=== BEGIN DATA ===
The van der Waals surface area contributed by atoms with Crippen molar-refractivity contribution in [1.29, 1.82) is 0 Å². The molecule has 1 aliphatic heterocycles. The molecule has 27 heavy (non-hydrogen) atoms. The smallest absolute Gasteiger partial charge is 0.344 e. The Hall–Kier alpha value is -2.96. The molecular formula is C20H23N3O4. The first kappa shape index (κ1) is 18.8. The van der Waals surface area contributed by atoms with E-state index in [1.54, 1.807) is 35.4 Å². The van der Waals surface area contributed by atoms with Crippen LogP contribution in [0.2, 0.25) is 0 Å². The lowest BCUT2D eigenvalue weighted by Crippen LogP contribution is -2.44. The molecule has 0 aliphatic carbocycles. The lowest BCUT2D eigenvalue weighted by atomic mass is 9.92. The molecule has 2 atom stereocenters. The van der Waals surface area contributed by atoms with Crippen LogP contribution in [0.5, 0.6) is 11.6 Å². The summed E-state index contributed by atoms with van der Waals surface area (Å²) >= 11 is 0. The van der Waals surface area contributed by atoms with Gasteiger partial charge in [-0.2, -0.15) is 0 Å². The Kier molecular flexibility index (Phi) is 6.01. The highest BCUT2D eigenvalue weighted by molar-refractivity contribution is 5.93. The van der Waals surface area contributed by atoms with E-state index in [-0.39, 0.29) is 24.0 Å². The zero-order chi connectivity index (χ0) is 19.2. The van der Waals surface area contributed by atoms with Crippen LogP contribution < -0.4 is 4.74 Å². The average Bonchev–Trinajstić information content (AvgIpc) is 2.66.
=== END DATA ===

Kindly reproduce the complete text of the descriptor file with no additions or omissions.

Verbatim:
The van der Waals surface area contributed by atoms with Crippen molar-refractivity contribution in [1.29, 1.82) is 0 Å². The molecule has 1 aliphatic heterocycles. The molecule has 27 heavy (non-hydrogen) atoms. The smallest absolute Gasteiger partial charge is 0.344 e. The Hall–Kier alpha value is -2.96. The molecular formula is C20H23N3O4. The first kappa shape index (κ1) is 18.8. The van der Waals surface area contributed by atoms with E-state index in [1.54, 1.807) is 35.4 Å². The van der Waals surface area contributed by atoms with Crippen LogP contribution in [0.2, 0.25) is 0 Å². The lowest BCUT2D eigenvalue weighted by Crippen LogP contribution is -2.44. The molecule has 0 aliphatic carbocycles. The lowest BCUT2D eigenvalue weighted by atomic mass is 9.92. The molecule has 2 atom stereocenters. The van der Waals surface area contributed by atoms with Crippen LogP contribution in [0.5, 0.6) is 11.6 Å². The summed E-state index contributed by atoms with van der Waals surface area (Å²) >= 11 is 0. The van der Waals surface area contributed by atoms with Gasteiger partial charge in [-0.2, -0.15) is 0 Å². The Kier molecular flexibility index (Phi) is 6.01. The highest BCUT2D eigenvalue weighted by molar-refractivity contribution is 5.93. The van der Waals surface area contributed by atoms with E-state index in [-0.39, 0.29) is 24.0 Å². The zero-order chi connectivity index (χ0) is 19.2. The van der Waals surface area contributed by atoms with Crippen LogP contribution < -0.4 is 4.74 Å². The average Bonchev–Trinajstić information content (AvgIpc) is 2.66.